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from Wiktionary, Creative Commons Attribution/Share-Alike License

  • n. A combination of neuroscience, economics and psychology used to study the decision-making process.


from Wiktionary, Creative Commons Attribution/Share-Alike License

neuro- +‎ economics


  • (and consequently the study of the brain's choice-making is sometimes called neuroeconomics).

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  • I dislike the term neuroeconomics for the same reason.

    Worrying About Demand, Arnold Kling | EconLog | Library of Economics and Liberty

  • These findings are part of a growing field called neuroeconomics, which combines neuroscience, economics, and psychology to study how people make financial decisions.

    Pet Chat with Doc Halligan |

  • 'neuroeconomics' - the creation and use of data on brain processes to suggest new underpinnings for economic theories, which explain how much people save, why there are strikes, why the stock market fluctuates, the nature of consumer confidence and its effect on the economy, and so on.

    Netvouz - new bookmarks

  • This is an example of a new scientific field known as "neuroeconomics", which trys to figure out why people trust each other, when economic theory says they won't.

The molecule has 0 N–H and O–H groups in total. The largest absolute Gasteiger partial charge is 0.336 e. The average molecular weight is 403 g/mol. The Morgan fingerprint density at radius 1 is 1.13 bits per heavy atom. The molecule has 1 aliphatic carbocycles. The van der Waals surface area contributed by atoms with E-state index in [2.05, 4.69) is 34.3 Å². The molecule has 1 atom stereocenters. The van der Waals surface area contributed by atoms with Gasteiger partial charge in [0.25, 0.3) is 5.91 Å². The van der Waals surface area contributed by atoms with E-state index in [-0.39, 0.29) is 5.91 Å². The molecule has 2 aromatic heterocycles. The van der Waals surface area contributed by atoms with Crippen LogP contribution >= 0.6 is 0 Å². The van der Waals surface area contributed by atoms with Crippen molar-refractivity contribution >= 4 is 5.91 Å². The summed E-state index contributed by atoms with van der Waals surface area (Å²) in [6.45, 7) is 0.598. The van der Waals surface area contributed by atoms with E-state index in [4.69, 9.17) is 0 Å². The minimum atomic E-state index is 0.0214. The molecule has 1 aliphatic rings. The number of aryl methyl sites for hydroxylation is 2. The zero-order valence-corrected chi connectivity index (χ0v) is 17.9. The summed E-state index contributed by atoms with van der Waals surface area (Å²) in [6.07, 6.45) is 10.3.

Archive 2009-03-01

  • What do you make of the current trend toward combining neuroscience with other disciplines — like "neuroeconomics"?

    Art, Science and Brains

  • Their deeper point is that emerging fields of study such as neuroeconomics, economic psychology, behavioral economics, and experimental economics have "driven back the orthodoxy that economics could best be studied by purely mathematical and theoretical models."

    The Brain, Money, and Law & Economics

  • John Gowdy, an economist at Rensselaer Polytechnic Institute, noted that "neuroeconomics" is challenging the conventional economics view of humans as "utility maximizers" who make choices based on self-interest and reason.

    Scientific American

  • The study of dopamine and how it affects you when making financial decisions is the product of a new science called "neuroeconomics". Headlines

  • Dr. Love studes "neuroeconomics" and has discovered that social media, especially fast-moving streams like Twitter, flood our brains with oxytocin, the "hug hormone" that makes us feel empathy and, more important, makes us feel good.

    Original Signal - Transmitting Web 2.0


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  • Philosophy's Other: 'After having operated as a separate science for decades, economics is now opening up its boundaries to other disciplines. One such discipline is cognitive neuroscience. The nascent field of neuroeconomics is a booming business. Worldwide, more than a dozen of new Centers for Neuroeconomics Studies equipped with high tech brain scanners have been founded within the past few years. Several papers on neuroeconomics already found their way into prestigious academic journals such as Science and Nature. At the same time neuroeconomics meets resistance among economists... Many economists and methodologists are skeptical about the contribution neuroeconomics can make to economics.'

    October 8, 2008